Recently, the California Public Utilities Commission (CPUC) strengthened the backbone of low-income energy programs, authorizing $11 billion statewide to support programs including CARE and ESA for the next six years. Specifically, for SoCalGas, the Commission authorized a budget of more than $848 million our CARE program and more than $680 million for our ESA program.

With these new budgets, the ESA Program will be redesigned to make it easier for qualified customers to participate in the program. In addition, the program has been enhanced to ensure that customers that have the greatest need receive critical energy efficiency, health, comfort, and safety services including solar thermal water heating, CO detectors, and smoke alarms.

However, at SoCalGas, we feel the 200% eligibility threshold may not be hitting the right target. Therefore, we support pending state legislation (SB 756) which would move eligibility to 250%. The bill will help ensure more of California’s hard-working families benefit from the energy savings provided by the ESA Program. In addition to the reduction in energy use and reduced utility bills, the program provides health, comfort, and safety benefits.

Technology tools

After identifying eligible customers, outreach to inform them about our no-cost upgrade programs is vital. We’ve learned introducing more programs or allocating more funding isn’t the right solution to increase penetration – it’s tailored outreach.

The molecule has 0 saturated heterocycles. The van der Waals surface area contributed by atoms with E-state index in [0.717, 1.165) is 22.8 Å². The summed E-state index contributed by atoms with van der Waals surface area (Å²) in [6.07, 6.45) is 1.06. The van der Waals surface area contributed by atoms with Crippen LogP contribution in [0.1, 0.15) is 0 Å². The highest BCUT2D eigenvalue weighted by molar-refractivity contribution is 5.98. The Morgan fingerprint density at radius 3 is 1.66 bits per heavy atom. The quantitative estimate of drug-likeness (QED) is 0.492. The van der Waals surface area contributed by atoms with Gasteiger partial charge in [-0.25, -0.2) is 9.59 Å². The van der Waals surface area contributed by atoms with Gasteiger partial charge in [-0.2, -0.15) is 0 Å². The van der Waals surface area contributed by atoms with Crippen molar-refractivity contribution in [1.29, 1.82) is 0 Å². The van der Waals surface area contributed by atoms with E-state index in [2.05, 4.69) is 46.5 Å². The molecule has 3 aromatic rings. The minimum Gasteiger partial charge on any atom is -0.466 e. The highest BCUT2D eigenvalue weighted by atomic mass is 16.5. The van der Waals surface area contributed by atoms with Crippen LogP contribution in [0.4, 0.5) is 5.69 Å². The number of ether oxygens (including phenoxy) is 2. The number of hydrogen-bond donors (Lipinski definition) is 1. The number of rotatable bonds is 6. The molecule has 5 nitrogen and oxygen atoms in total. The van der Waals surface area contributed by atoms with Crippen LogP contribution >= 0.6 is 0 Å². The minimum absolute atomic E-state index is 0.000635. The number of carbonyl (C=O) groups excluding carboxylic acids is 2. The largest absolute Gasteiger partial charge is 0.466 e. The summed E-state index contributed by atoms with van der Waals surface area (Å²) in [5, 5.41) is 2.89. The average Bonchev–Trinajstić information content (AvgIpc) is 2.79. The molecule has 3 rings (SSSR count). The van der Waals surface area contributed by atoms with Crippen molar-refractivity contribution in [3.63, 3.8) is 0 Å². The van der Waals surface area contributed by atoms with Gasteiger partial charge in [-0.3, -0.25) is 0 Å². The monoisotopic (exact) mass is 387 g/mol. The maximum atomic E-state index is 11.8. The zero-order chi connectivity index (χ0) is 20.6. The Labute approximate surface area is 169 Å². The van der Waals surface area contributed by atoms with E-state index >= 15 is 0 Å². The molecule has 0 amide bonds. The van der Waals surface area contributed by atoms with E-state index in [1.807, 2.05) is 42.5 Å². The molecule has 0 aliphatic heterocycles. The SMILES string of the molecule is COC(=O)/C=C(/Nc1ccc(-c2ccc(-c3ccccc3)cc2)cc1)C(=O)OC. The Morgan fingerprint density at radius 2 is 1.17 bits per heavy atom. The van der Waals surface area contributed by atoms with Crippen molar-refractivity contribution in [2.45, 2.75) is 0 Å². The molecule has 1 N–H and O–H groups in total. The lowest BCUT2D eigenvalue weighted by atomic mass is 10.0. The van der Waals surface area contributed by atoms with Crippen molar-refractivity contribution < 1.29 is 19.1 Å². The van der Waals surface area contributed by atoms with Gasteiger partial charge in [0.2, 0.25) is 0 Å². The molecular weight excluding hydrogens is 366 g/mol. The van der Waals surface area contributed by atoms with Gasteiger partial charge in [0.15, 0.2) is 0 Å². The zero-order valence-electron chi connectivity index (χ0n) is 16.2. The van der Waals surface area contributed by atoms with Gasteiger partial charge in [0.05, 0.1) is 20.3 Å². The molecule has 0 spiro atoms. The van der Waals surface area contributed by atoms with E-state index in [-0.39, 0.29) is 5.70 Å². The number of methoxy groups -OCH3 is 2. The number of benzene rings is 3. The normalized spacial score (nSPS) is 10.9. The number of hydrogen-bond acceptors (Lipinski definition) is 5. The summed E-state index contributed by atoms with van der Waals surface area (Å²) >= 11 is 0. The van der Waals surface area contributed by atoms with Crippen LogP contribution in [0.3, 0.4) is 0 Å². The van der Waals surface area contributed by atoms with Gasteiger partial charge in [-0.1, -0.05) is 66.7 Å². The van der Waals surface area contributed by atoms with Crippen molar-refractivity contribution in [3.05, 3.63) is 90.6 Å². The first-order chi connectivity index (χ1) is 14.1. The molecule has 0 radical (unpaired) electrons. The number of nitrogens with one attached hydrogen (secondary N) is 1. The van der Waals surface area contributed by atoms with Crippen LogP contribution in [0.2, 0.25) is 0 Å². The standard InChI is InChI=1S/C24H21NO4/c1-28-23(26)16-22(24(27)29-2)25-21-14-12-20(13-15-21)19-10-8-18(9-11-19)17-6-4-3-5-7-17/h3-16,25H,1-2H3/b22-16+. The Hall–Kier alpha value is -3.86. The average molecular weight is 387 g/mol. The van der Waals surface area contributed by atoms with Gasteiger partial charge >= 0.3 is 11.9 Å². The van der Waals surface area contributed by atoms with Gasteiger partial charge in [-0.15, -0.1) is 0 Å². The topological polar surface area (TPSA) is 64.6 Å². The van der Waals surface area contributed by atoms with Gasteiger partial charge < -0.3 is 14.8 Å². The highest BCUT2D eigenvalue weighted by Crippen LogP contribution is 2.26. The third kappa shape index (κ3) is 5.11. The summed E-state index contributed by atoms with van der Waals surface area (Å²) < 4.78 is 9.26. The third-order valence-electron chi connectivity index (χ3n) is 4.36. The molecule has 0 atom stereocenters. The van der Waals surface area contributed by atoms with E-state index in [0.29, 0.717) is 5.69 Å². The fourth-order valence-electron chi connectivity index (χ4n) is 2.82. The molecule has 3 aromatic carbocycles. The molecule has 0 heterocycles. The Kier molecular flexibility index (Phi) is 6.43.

SoCalGas is leading the way by combining our customer insight with technology. Our low-income programs use census and survey data to analyze communities and neighborhoods by zip codes to uncover areas with low-penetration and high-eligibility. We work diligently to expand relationships with a network of community-based organizations such as non-profits, churches, and Goodwill to individually connect them with our CARE and ESA programs. This method builds trust with this hard-to-reach customer segment and has proven successful for SoCalGas to grow participation in our programs.

Energy efficiency is proven to be one of the most cost-effective methods to help the environment, reduce emissions, and improve the lives of customers. As energy utilities nationwide seek to address climate change, identifying the right targets and tailored outreach efforts are critical to expanding access to energy efficiency initiatives.




Help the Alliance advocate for policies to use energy more efficiently – supporting job creation, reduced emissions, and lower costs. Contact your member of Congress.


Energy efficiency is smart, nonpartisan, and practical. So are we. Our strength comes from an unparalleled group of Alliance Associates working collaboratively under the Alliance umbrella to pave the way for energy efficiency gains.


The power of efficiency is in your hands. Supporting the Alliance means supporting a vision for using energy more productively to achieve economic growth, a cleaner environment, and greater energy security, affordability, and reliability.